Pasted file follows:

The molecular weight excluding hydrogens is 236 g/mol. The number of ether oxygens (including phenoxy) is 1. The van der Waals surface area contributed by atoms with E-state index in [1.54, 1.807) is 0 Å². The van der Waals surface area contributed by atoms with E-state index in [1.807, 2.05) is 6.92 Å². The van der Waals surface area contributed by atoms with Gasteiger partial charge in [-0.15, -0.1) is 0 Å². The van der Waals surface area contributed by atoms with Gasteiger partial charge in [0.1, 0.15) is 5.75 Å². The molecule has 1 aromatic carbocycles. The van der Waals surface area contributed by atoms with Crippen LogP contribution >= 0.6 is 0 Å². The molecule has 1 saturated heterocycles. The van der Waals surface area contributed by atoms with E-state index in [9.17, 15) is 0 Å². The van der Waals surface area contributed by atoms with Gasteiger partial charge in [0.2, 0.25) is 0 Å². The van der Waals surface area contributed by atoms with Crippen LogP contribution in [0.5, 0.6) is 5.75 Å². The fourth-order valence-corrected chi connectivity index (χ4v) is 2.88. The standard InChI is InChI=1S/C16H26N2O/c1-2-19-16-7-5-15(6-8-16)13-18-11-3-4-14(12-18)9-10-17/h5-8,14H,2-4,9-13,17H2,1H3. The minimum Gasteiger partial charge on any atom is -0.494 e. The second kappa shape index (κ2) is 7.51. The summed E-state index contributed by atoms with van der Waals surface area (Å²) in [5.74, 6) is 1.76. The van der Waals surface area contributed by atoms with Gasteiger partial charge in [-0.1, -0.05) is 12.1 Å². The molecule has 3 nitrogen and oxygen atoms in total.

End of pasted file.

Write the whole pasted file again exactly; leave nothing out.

The molecular weight excluding hydrogens is 236 g/mol. The number of ether oxygens (including phenoxy) is 1. The van der Waals surface area contributed by atoms with E-state index in [1.54, 1.807) is 0 Å². The van der Waals surface area contributed by atoms with E-state index in [1.807, 2.05) is 6.92 Å². The van der Waals surface area contributed by atoms with Gasteiger partial charge in [-0.15, -0.1) is 0 Å². The van der Waals surface area contributed by atoms with Gasteiger partial charge in [0.1, 0.15) is 5.75 Å². The molecule has 1 aromatic carbocycles. The van der Waals surface area contributed by atoms with Crippen LogP contribution >= 0.6 is 0 Å². The molecule has 1 saturated heterocycles. The van der Waals surface area contributed by atoms with E-state index in [9.17, 15) is 0 Å². The van der Waals surface area contributed by atoms with Gasteiger partial charge in [0.2, 0.25) is 0 Å². The van der Waals surface area contributed by atoms with Crippen LogP contribution in [0.5, 0.6) is 5.75 Å². The fourth-order valence-corrected chi connectivity index (χ4v) is 2.88. The standard InChI is InChI=1S/C16H26N2O/c1-2-19-16-7-5-15(6-8-16)13-18-11-3-4-14(12-18)9-10-17/h5-8,14H,2-4,9-13,17H2,1H3. The minimum Gasteiger partial charge on any atom is -0.494 e. The second kappa shape index (κ2) is 7.51. The summed E-state index contributed by atoms with van der Waals surface area (Å²) in [5.74, 6) is 1.76. The van der Waals surface area contributed by atoms with Gasteiger partial charge in [-0.1, -0.05) is 12.1 Å². The molecule has 3 nitrogen and oxygen atoms in total.